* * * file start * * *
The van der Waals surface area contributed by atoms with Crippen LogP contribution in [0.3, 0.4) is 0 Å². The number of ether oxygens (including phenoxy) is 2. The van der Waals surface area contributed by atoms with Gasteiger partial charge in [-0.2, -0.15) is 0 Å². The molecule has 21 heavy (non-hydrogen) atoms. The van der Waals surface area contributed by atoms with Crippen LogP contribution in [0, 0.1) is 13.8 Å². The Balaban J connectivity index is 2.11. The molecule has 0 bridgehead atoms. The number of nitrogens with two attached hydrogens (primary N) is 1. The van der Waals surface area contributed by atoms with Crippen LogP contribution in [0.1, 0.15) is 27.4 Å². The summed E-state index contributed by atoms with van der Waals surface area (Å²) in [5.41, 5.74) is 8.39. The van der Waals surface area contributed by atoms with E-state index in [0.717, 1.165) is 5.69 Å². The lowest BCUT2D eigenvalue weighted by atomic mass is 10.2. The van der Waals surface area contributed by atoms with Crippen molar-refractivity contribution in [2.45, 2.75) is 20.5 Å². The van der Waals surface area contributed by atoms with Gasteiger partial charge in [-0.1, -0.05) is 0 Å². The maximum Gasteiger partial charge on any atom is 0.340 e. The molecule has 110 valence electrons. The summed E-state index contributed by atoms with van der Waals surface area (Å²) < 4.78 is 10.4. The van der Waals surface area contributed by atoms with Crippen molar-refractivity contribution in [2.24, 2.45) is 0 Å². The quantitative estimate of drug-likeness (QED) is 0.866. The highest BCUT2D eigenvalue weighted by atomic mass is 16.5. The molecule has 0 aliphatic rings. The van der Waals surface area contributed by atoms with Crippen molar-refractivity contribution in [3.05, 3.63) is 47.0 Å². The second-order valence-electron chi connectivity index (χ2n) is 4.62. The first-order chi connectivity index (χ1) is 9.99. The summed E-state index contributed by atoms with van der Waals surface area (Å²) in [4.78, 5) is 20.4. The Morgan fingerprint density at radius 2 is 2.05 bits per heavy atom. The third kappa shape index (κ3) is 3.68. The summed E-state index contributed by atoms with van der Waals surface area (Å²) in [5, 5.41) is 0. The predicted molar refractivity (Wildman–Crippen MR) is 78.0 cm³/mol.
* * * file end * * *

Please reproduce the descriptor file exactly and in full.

The van der Waals surface area contributed by atoms with Crippen LogP contribution in [0.3, 0.4) is 0 Å². The number of ether oxygens (including phenoxy) is 2. The van der Waals surface area contributed by atoms with Gasteiger partial charge in [-0.2, -0.15) is 0 Å². The molecule has 21 heavy (non-hydrogen) atoms. The van der Waals surface area contributed by atoms with Crippen LogP contribution in [0, 0.1) is 13.8 Å². The Balaban J connectivity index is 2.11. The molecule has 0 bridgehead atoms. The number of nitrogens with two attached hydrogens (primary N) is 1. The van der Waals surface area contributed by atoms with Crippen LogP contribution in [0.1, 0.15) is 27.4 Å². The summed E-state index contributed by atoms with van der Waals surface area (Å²) in [5.41, 5.74) is 8.39. The van der Waals surface area contributed by atoms with E-state index in [0.717, 1.165) is 5.69 Å². The lowest BCUT2D eigenvalue weighted by atomic mass is 10.2. The van der Waals surface area contributed by atoms with Crippen molar-refractivity contribution in [2.45, 2.75) is 20.5 Å². The van der Waals surface area contributed by atoms with Gasteiger partial charge in [-0.1, -0.05) is 0 Å². The maximum Gasteiger partial charge on any atom is 0.340 e. The molecule has 110 valence electrons. The summed E-state index contributed by atoms with van der Waals surface area (Å²) < 4.78 is 10.4. The van der Waals surface area contributed by atoms with Crippen molar-refractivity contribution in [2.24, 2.45) is 0 Å². The quantitative estimate of drug-likeness (QED) is 0.866. The highest BCUT2D eigenvalue weighted by atomic mass is 16.5. The molecule has 0 aliphatic rings. The van der Waals surface area contributed by atoms with Crippen molar-refractivity contribution in [3.05, 3.63) is 47.0 Å². The second-order valence-electron chi connectivity index (χ2n) is 4.62. The first-order chi connectivity index (χ1) is 9.99. The summed E-state index contributed by atoms with van der Waals surface area (Å²) in [4.78, 5) is 20.4. The Morgan fingerprint density at radius 2 is 2.05 bits per heavy atom. The third kappa shape index (κ3) is 3.68. The summed E-state index contributed by atoms with van der Waals surface area (Å²) in [5, 5.41) is 0. The predicted molar refractivity (Wildman–Crippen MR) is 78.0 cm³/mol.